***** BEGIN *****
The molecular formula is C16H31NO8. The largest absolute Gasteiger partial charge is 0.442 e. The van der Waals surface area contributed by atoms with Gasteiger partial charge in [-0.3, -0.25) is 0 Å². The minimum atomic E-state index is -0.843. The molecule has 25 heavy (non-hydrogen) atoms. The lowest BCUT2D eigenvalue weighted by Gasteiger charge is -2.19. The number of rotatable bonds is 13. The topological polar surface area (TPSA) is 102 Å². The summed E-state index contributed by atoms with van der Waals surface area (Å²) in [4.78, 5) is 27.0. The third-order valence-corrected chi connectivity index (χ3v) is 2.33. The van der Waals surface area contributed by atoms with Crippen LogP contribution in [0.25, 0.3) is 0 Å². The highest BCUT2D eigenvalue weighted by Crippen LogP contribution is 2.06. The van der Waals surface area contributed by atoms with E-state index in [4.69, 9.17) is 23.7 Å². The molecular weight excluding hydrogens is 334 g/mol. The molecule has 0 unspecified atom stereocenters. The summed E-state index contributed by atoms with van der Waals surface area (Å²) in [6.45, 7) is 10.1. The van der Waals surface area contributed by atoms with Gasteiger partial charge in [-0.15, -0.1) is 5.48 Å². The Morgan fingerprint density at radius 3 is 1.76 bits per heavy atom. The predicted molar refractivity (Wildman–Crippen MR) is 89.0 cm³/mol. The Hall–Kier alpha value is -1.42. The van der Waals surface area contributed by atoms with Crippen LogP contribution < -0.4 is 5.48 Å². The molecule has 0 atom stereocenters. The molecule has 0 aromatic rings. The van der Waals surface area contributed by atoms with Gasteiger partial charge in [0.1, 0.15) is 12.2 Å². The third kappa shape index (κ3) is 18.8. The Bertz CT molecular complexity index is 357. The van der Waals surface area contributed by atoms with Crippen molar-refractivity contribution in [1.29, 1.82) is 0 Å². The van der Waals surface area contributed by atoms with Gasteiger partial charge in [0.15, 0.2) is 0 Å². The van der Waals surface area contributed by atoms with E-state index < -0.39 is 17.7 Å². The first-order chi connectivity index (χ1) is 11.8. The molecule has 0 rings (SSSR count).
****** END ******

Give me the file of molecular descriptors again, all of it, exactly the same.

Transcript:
The molecular formula is C16H31NO8. The largest absolute Gasteiger partial charge is 0.442 e. The van der Waals surface area contributed by atoms with Gasteiger partial charge in [-0.3, -0.25) is 0 Å². The minimum atomic E-state index is -0.843. The molecule has 25 heavy (non-hydrogen) atoms. The lowest BCUT2D eigenvalue weighted by Gasteiger charge is -2.19. The number of rotatable bonds is 13. The topological polar surface area (TPSA) is 102 Å². The summed E-state index contributed by atoms with van der Waals surface area (Å²) in [4.78, 5) is 27.0. The third-order valence-corrected chi connectivity index (χ3v) is 2.33. The van der Waals surface area contributed by atoms with Crippen LogP contribution in [0.25, 0.3) is 0 Å². The highest BCUT2D eigenvalue weighted by Crippen LogP contribution is 2.06. The van der Waals surface area contributed by atoms with E-state index in [4.69, 9.17) is 23.7 Å². The molecular weight excluding hydrogens is 334 g/mol. The molecule has 0 unspecified atom stereocenters. The summed E-state index contributed by atoms with van der Waals surface area (Å²) in [6.45, 7) is 10.1. The van der Waals surface area contributed by atoms with Gasteiger partial charge in [-0.15, -0.1) is 5.48 Å². The Morgan fingerprint density at radius 3 is 1.76 bits per heavy atom. The predicted molar refractivity (Wildman–Crippen MR) is 89.0 cm³/mol. The Hall–Kier alpha value is -1.42. The van der Waals surface area contributed by atoms with Crippen LogP contribution < -0.4 is 5.48 Å². The molecule has 0 atom stereocenters. The molecule has 0 aromatic rings. The van der Waals surface area contributed by atoms with Gasteiger partial charge in [0.1, 0.15) is 12.2 Å². The third kappa shape index (κ3) is 18.8. The Bertz CT molecular complexity index is 357. The van der Waals surface area contributed by atoms with Crippen molar-refractivity contribution in [1.29, 1.82) is 0 Å². The van der Waals surface area contributed by atoms with Gasteiger partial charge in [0.15, 0.2) is 0 Å². The van der Waals surface area contributed by atoms with E-state index < -0.39 is 17.7 Å². The first-order chi connectivity index (χ1) is 11.8. The molecule has 0 rings (SSSR count).